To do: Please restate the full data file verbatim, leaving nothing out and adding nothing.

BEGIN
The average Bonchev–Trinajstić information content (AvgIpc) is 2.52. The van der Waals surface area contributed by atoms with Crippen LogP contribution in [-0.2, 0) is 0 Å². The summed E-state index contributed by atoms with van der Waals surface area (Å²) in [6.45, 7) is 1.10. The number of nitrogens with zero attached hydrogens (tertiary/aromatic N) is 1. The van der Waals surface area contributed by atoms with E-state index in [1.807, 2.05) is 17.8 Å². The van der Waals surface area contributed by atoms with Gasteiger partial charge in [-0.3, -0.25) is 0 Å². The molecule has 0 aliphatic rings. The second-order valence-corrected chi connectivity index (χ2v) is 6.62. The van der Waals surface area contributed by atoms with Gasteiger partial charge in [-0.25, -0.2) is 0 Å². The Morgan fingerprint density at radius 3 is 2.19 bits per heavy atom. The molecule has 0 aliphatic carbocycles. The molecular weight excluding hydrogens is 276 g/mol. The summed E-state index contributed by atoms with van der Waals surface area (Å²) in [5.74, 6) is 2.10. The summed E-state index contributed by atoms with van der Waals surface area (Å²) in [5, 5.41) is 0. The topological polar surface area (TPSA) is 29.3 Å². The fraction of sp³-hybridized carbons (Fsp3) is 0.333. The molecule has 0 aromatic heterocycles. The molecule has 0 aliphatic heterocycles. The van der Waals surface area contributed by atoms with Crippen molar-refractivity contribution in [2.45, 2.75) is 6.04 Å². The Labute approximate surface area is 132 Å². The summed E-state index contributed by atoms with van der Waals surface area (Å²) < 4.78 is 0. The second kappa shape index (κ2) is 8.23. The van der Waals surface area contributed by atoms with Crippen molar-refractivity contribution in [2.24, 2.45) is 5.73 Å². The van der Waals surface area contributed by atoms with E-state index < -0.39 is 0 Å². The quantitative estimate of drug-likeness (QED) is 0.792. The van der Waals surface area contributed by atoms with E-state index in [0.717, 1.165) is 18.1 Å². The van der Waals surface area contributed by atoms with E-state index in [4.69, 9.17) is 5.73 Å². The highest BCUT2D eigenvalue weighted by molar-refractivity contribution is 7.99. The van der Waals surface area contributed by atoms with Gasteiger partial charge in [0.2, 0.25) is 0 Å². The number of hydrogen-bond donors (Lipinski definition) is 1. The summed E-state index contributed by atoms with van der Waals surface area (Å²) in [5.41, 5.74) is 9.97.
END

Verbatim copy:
The average Bonchev–Trinajstić information content (AvgIpc) is 2.52. The van der Waals surface area contributed by atoms with Crippen LogP contribution in [-0.2, 0) is 0 Å². The summed E-state index contributed by atoms with van der Waals surface area (Å²) in [6.45, 7) is 1.10. The number of nitrogens with zero attached hydrogens (tertiary/aromatic N) is 1. The van der Waals surface area contributed by atoms with E-state index in [1.807, 2.05) is 17.8 Å². The van der Waals surface area contributed by atoms with Gasteiger partial charge in [-0.3, -0.25) is 0 Å². The molecule has 0 aliphatic rings. The second-order valence-corrected chi connectivity index (χ2v) is 6.62. The van der Waals surface area contributed by atoms with Gasteiger partial charge in [-0.25, -0.2) is 0 Å². The Morgan fingerprint density at radius 3 is 2.19 bits per heavy atom. The molecule has 0 aliphatic carbocycles. The molecular weight excluding hydrogens is 276 g/mol. The summed E-state index contributed by atoms with van der Waals surface area (Å²) in [5.74, 6) is 2.10. The summed E-state index contributed by atoms with van der Waals surface area (Å²) in [5, 5.41) is 0. The topological polar surface area (TPSA) is 29.3 Å². The fraction of sp³-hybridized carbons (Fsp3) is 0.333. The molecule has 0 aromatic heterocycles. The molecule has 0 aliphatic heterocycles. The van der Waals surface area contributed by atoms with Crippen molar-refractivity contribution in [2.45, 2.75) is 6.04 Å². The Labute approximate surface area is 132 Å². The summed E-state index contributed by atoms with van der Waals surface area (Å²) < 4.78 is 0. The second kappa shape index (κ2) is 8.23. The van der Waals surface area contributed by atoms with Crippen molar-refractivity contribution in [2.24, 2.45) is 5.73 Å². The van der Waals surface area contributed by atoms with E-state index < -0.39 is 0 Å². The quantitative estimate of drug-likeness (QED) is 0.792. The van der Waals surface area contributed by atoms with E-state index in [0.717, 1.165) is 18.1 Å². The van der Waals surface area contributed by atoms with E-state index in [4.69, 9.17) is 5.73 Å². The highest BCUT2D eigenvalue weighted by molar-refractivity contribution is 7.99. The van der Waals surface area contributed by atoms with Gasteiger partial charge in [0.2, 0.25) is 0 Å². The number of hydrogen-bond donors (Lipinski definition) is 1. The summed E-state index contributed by atoms with van der Waals surface area (Å²) in [5.41, 5.74) is 9.97.